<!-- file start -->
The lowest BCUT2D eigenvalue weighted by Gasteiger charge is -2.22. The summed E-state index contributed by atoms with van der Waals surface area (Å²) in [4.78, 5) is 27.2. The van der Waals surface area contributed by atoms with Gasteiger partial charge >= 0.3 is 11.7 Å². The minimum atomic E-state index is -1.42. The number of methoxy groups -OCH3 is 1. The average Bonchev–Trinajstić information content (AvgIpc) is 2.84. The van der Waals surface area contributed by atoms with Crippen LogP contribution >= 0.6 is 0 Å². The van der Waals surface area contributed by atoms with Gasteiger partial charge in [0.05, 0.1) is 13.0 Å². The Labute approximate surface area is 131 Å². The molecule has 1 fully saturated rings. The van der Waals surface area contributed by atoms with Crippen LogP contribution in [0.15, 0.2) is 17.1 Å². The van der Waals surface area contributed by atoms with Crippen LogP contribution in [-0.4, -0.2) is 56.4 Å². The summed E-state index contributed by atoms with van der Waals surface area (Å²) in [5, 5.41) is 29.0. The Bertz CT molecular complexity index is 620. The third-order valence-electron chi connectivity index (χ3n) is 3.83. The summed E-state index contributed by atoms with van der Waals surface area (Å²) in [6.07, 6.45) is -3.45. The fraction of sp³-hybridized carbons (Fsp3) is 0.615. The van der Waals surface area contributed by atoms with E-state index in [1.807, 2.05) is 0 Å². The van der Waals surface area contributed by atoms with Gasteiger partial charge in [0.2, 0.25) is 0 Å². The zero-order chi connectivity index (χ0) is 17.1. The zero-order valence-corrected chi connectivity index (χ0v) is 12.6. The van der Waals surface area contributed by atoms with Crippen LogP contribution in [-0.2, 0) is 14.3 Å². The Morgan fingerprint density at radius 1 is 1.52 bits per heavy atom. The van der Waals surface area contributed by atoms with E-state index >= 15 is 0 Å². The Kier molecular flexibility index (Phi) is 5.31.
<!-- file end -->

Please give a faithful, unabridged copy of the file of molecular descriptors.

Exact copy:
The lowest BCUT2D eigenvalue weighted by Gasteiger charge is -2.22. The summed E-state index contributed by atoms with van der Waals surface area (Å²) in [4.78, 5) is 27.2. The van der Waals surface area contributed by atoms with Gasteiger partial charge >= 0.3 is 11.7 Å². The minimum atomic E-state index is -1.42. The number of methoxy groups -OCH3 is 1. The average Bonchev–Trinajstić information content (AvgIpc) is 2.84. The van der Waals surface area contributed by atoms with Crippen LogP contribution >= 0.6 is 0 Å². The van der Waals surface area contributed by atoms with Gasteiger partial charge in [0.05, 0.1) is 13.0 Å². The Labute approximate surface area is 131 Å². The molecule has 1 fully saturated rings. The van der Waals surface area contributed by atoms with Crippen LogP contribution in [0.15, 0.2) is 17.1 Å². The van der Waals surface area contributed by atoms with Crippen LogP contribution in [-0.4, -0.2) is 56.4 Å². The summed E-state index contributed by atoms with van der Waals surface area (Å²) in [5, 5.41) is 29.0. The Bertz CT molecular complexity index is 620. The third-order valence-electron chi connectivity index (χ3n) is 3.83. The summed E-state index contributed by atoms with van der Waals surface area (Å²) in [6.07, 6.45) is -3.45. The fraction of sp³-hybridized carbons (Fsp3) is 0.615. The van der Waals surface area contributed by atoms with E-state index in [1.807, 2.05) is 0 Å². The van der Waals surface area contributed by atoms with Gasteiger partial charge in [0.2, 0.25) is 0 Å². The zero-order chi connectivity index (χ0) is 17.1. The zero-order valence-corrected chi connectivity index (χ0v) is 12.6. The van der Waals surface area contributed by atoms with Crippen LogP contribution in [-0.2, 0) is 14.3 Å². The Morgan fingerprint density at radius 1 is 1.52 bits per heavy atom. The van der Waals surface area contributed by atoms with E-state index >= 15 is 0 Å². The Kier molecular flexibility index (Phi) is 5.31.